Vintage CL Road Test: 1966 Ford Ranchero With 289 V8 – “A Delightfully Capable, Nimble And Responsive Vehicle”

This is a somewhat different Road Test from previous vintage ones. In practice, it is more of a long-term test rather than a typical review of the new ’66 Ford Ranchero. As Car Life’s text explains, their sample was on a long-term loan and staffers had plenty of opportunities to hop on the vehicle and try it in daily life. No mention of how long a period that was, but it was an extended one.

As such, it’s a better setup to try and test a model’s strengths and weaknesses in the real world. In the case of the ’66 Ranchero, all time well spent as the vehicle left a very good impression on those who used it.

Some will notice the magazine refers to the vehicle as the Falcon Ranchero, which had been the model’s name from ’60-’65. Regardless of carrying the ’66 Falcon’s front clip, Ford would officially drop the ‘Falcon’ part when referring to the ’66 Rancheros. A sign the ’66 Falcon-Rancheros were going through a transition. A natural move, since the new the new models now shared much of its platform with the mid-size Fairlane. That connection resulted in a more substantial Ranchero (and Falcon), with the car moving up the ladder in options, size, and comfort.

Whenever a vintage Ranchero (or El Camino) has appeared on our pages, comments often mention that these utility vehicles seemed to have much favor with single and active men. An idea Car Life’s text seems to support. After all, users found the car awfully appealing for its convenience, maneuverability, and power delivery. As for its 2-seat packaging, they felt it made the Ranchero very personal, and almost “sports like.”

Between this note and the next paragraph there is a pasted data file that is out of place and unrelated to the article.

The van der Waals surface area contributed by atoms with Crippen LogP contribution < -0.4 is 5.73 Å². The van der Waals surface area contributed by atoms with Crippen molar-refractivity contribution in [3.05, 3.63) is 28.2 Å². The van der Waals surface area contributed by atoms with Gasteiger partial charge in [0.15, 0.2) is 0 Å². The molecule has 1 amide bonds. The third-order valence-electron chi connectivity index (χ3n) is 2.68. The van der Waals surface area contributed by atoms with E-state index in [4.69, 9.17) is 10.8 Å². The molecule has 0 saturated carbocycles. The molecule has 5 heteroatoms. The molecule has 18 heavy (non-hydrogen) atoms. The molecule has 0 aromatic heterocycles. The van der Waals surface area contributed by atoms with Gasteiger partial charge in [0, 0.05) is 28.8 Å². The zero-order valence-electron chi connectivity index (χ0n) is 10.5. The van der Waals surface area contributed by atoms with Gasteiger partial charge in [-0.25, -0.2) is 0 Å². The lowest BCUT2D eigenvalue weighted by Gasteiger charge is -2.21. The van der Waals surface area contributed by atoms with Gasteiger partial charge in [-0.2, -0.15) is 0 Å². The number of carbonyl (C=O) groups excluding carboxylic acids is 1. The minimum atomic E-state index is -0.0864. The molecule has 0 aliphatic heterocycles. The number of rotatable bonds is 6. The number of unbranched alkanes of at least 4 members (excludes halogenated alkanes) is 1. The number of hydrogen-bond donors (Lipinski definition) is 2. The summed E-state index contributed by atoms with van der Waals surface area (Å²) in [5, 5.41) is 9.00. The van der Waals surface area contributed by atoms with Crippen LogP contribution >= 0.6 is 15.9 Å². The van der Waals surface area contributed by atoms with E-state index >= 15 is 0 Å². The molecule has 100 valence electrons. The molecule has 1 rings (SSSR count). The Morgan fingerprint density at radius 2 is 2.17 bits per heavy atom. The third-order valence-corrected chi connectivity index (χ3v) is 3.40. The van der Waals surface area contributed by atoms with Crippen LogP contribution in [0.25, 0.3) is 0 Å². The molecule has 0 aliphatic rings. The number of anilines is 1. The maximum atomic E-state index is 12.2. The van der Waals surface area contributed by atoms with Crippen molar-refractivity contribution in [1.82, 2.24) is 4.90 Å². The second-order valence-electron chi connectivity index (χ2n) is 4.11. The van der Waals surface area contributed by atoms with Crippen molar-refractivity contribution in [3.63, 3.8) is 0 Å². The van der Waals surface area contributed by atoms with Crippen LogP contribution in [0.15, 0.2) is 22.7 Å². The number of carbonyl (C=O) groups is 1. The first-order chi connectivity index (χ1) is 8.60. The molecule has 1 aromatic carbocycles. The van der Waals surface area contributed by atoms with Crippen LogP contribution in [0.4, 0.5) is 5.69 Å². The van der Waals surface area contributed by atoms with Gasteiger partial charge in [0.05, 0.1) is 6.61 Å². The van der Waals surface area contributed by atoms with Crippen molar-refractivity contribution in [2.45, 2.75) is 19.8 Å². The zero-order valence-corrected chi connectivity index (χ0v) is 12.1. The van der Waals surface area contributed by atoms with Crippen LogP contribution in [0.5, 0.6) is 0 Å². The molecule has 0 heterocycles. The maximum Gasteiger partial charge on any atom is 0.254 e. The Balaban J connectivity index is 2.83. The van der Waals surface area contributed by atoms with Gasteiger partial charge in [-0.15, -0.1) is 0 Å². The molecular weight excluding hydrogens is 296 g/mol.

About those sporty pretenses, they were not lacking in Car Life’s Ranchero. The test vehicle was a Custom model and carried Ford’s 289 with 4-barrel carburetion. Shifting was via a 3-speed automatic, and brakes were drums all around; power-assisted. Interior arrangements were nicely fitted, with full instrumentation, bucket seats, and a console.

Under use, the Ranchero “was sprightly enough” for daily use. Being a unitized vehicle, users felt that against El Camino, the car was a more solid vehicle without sacrificing ride comfort. Handling was found to be good, with “no problems in proper control.” A result of Ford’s revised suspension geometry for the models.

Unladen, weight distribution was considered better than first glances would indicate. With the back end doing a fairer share of the work than expected. Braking was only average, with resistance to fading but showing occasional rear wheel lock.

The 2-passenger cabin was a cozy environment, that along interior fittings, provided a sporty ambiance. There were the usual quibbles on ergonomics; the bucket seats being too flat and complaints about Ford’s seating position. That, plus the usual, minor issues about fit and finish. But overall, a feeling that Ford had improved in all those areas with the ’66s.

In all, reviewers were very pleased with the Ranchero’s overall execution. “The Ranchero had enough charm about it make one forget he was… only riding a pickup truck… There was an exhilaration about the Ranchero, not form a wind in the face sportiness, but in a delightfully capable, nimble and responsive vehicle…”

Finally, the ’66’s Falcon front clip would be a one-year event. For ’67, the Ranchero would adopt the Fairlane’s face. A sensible decision, since after all, the new ’66 Ranchero was an upgraded vehicle “of virtual Fairlane standards”.


Related CC reading:

Curbside Classic: 1966 Ford Ranchero – Viva Tijuana!